Initially, Ellis was apprehensive about revisiting the heartbreak of losing her son. But she says she’s glad she made the choice to participate. In the years since Phillip’s death, she has learned that she has more strength than she realized. “I found that I am able to handle things I never thought I could,” she says. She adds that the only way she survived was by putting her life in the hands of God.
Ellis has a long history with Children’s, dating back to before Phillip’s death. Today, she is a resource for families dealing with the trauma she knows very well; she works with the Palliative Care Program, a resource she helped develop. “It helps to talk to someone about the process,” she says. “It will never be the same and you will never ‘get over it,’ but you can go on.”
Each of the mothers in Healing Hearts has moved on in her own way, but they all share a connection to Children’s and to Dr. Nikaidoh. The doctor maintains a home in Dallas but moved on to work as director of Children’s Hospital at Saint Francis in Tulsa in 2008. He admits that at 77 years old, retirement could be on the horizon. He says he isn’t the same doctor he was 54 years ago. He humbly admits that his faith and his loss have taught him that there are many things in life that are simply out of his control.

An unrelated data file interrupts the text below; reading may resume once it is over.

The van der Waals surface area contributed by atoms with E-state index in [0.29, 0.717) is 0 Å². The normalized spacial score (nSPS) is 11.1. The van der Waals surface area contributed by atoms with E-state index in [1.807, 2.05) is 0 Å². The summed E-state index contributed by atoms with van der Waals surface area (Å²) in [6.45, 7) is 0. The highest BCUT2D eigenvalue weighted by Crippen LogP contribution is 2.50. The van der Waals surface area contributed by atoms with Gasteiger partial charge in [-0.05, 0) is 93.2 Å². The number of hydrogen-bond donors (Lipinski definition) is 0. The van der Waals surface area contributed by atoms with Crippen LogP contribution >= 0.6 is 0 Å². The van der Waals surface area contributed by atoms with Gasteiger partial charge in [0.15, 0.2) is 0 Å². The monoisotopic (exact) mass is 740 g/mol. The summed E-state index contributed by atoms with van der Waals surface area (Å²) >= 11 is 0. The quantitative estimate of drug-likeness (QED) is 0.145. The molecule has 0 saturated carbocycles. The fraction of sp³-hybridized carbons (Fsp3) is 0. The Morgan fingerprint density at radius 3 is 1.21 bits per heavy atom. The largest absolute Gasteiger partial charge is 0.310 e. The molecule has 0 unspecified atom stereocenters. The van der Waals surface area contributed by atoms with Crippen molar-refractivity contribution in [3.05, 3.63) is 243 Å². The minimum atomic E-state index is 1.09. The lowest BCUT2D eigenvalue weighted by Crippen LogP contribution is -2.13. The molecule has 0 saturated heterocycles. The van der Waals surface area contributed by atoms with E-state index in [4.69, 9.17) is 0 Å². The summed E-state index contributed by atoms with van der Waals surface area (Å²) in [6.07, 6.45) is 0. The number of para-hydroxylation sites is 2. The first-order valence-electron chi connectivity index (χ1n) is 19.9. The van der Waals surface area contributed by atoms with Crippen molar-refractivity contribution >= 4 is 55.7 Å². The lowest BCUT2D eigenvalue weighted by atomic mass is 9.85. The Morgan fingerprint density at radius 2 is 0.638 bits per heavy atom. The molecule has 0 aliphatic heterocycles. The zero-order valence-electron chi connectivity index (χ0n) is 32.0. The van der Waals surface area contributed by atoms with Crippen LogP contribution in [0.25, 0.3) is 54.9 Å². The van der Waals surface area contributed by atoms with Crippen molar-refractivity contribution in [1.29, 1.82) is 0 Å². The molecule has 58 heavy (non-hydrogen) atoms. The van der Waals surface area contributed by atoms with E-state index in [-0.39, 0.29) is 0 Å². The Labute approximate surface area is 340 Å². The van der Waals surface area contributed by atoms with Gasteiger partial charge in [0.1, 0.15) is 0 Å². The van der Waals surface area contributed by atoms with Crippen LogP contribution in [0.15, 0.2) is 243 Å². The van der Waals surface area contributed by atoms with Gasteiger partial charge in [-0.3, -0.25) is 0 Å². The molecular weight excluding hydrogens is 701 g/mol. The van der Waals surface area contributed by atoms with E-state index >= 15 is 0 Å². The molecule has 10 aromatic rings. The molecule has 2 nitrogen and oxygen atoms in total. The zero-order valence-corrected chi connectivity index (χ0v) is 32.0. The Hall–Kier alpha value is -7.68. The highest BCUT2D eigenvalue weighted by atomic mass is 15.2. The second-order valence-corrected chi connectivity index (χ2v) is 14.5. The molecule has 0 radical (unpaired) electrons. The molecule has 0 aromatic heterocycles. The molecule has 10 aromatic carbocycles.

When asked what Hitoshi would have to say about Healing Hearts, Dr. Nikaidoh’s smile is evident even over the phone. “What would my deceased son say?” he asks. “I can see his smile. His question would be, ‘What took you so long, Dad?’”
For more information on Healing Hearts and information on how to purchase the book visit thehealingheartsbook.com.